KQED Radio Staff
Education Reporter, The California Report
Ana Tintocalis covers K-12 and higher education news and trends across California for KQED's statewide program The California Report. She has reported extensively on how policy decisions affect learning in the classroom and the effect of the state's budget woes on public education. She also strives to tell the personal and human stories in education by including children, disadvantaged youth, parents and teachers. Ana began reporting for KQED in 2011.
Before her time at KQED, Ana was the education reporter for KPBS Radio in San Diego where she reported on K-12 and higher education in San Diego County. Her work has been recognized by the Society for Professional Journalists, the California Teachers Association, and the Public Radio News Directors Inc.
Ana is also is a former fellow with The Poynter Institute, and former SPJ-San Diego board member where she managed a high school mentor program.
Ana grew up in the desert community of Palmdale, California and earned her B.A. in journalism at California State University, Long Beach.
Email Ana: firstname.lastname@example.org
Stories (127 archives)
For years, education advocates have wondered what it would be like if they could lower the ballot box threshold for new parcel taxes to 55 percent from the current two-thirds. A new report from the Public Policy Institute of California finds school districts that have already adopted such a tax have four things in common. They're small, wealthy, largely white, and concentrated in the Bay Area. In fact, 80 percent of the state's districts with parcel taxes are in the nine-county region.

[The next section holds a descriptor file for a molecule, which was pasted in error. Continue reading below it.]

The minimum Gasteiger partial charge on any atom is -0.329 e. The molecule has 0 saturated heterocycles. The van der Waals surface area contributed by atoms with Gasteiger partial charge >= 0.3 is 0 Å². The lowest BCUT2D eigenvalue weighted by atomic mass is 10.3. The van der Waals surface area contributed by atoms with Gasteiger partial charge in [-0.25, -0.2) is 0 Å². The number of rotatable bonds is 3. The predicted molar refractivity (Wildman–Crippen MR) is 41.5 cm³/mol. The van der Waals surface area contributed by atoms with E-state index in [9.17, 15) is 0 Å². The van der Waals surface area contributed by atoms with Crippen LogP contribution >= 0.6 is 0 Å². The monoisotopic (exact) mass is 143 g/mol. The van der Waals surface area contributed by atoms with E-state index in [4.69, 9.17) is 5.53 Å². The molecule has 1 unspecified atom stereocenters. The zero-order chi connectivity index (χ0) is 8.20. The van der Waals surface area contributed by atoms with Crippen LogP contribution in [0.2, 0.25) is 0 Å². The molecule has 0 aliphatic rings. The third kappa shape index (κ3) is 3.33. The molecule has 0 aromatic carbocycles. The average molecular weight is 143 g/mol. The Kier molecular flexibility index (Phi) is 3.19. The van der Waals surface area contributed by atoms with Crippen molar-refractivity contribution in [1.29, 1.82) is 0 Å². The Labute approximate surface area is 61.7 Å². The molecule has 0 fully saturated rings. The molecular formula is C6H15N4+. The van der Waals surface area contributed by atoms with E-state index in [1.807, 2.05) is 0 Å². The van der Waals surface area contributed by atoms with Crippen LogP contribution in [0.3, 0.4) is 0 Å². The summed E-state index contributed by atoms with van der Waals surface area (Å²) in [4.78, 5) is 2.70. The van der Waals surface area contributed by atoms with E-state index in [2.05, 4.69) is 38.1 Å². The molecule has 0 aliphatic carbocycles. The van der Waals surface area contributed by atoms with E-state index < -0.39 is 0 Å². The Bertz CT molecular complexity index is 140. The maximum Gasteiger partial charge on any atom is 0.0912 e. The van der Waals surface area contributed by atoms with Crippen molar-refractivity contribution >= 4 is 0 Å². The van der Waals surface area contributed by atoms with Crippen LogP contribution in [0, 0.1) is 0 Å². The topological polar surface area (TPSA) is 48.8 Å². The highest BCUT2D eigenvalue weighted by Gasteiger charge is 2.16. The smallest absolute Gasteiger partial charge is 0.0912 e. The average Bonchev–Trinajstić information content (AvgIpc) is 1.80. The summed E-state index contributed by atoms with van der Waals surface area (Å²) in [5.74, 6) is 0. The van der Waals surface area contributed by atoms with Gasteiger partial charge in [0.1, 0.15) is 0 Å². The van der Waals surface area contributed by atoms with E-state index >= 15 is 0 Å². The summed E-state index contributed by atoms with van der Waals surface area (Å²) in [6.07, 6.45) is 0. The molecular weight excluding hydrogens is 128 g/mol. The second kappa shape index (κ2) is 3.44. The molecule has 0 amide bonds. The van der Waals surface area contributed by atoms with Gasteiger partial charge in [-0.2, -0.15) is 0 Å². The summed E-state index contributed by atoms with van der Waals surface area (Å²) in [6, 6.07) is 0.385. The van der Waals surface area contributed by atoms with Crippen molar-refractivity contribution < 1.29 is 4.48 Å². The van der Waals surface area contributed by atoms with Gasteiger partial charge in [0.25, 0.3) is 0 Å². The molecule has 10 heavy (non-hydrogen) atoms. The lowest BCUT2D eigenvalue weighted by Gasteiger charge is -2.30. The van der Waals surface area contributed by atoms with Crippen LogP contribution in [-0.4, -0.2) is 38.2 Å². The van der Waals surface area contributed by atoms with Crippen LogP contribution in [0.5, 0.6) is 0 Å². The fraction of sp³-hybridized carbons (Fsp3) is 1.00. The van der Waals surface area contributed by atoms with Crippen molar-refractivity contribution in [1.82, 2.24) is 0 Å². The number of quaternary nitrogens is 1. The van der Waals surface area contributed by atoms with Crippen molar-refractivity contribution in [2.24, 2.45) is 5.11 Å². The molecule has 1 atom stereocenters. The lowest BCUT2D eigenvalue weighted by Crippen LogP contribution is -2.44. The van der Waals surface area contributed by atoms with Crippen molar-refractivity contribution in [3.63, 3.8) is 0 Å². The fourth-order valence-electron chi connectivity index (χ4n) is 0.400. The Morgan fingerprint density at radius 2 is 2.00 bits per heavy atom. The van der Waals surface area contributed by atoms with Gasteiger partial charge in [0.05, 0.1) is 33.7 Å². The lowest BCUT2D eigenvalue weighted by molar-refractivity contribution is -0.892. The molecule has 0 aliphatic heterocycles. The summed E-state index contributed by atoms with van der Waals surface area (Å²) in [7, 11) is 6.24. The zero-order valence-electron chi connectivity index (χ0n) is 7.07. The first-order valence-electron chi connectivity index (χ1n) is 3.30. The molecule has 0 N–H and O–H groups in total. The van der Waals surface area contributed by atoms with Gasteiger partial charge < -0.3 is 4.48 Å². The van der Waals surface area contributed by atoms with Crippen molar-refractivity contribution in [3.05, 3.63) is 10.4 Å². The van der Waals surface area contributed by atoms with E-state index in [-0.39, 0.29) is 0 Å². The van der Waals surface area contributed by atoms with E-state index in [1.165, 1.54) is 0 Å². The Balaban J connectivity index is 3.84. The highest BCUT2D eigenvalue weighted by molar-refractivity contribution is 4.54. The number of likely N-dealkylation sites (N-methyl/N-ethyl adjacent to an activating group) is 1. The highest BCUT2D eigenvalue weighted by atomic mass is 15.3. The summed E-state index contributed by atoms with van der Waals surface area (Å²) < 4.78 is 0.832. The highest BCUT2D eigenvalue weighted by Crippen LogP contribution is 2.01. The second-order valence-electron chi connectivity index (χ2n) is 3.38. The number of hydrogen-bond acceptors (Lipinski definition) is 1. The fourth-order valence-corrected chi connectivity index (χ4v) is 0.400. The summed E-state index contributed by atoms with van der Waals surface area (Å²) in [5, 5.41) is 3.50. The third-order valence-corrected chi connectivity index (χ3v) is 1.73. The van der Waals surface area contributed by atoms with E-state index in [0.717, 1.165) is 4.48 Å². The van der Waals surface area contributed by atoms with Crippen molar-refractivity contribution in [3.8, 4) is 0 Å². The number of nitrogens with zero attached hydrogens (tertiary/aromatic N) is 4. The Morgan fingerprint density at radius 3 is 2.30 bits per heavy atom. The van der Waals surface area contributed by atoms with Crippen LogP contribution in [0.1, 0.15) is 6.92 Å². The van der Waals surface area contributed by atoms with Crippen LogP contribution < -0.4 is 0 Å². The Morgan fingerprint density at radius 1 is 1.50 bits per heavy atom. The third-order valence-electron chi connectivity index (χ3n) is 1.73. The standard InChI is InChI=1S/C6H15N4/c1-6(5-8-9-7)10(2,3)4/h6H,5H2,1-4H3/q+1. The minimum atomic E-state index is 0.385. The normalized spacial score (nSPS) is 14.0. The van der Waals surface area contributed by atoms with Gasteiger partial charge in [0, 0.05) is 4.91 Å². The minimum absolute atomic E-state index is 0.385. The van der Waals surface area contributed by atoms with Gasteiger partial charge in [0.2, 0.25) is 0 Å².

California public school students performed worse last year on state standardized tests -- after years of slow but steady improvements. The decline comes as the state begins revamping the exams to align with even tougher standards.
Millions of California schoolchildren are strapping on their backpacks and heading to class this week to begin a new academic year. And this fall many teachers still have their jobs, thanks to Proposition 30, which is pumping new money into public education. Over the past five years, schools lost roughly $20 billion in state budget cuts, but the tax measure approved last fall is allowing many schools to finally start to recover.
Coming out of the Great Recession, a lot of California's 112 community colleges are looking a lot worse for wear. Years of budget cuts were brutal, but the hard times also exposed deficits in management at nearly a quarter of the colleges. Perhaps no campus epitomizes this dilemma more dramatically than the state's biggest: City College of San Francisco. It's the only school at risk of losing its accreditation.
The commission that accredits community colleges in the Western U.S. is now itself in hot water with the U.S. Department of Education over its review of City College of San Francisco. CCSF is not the only California school in the commission's target sights, but it's the only one to have its accreditation revoked.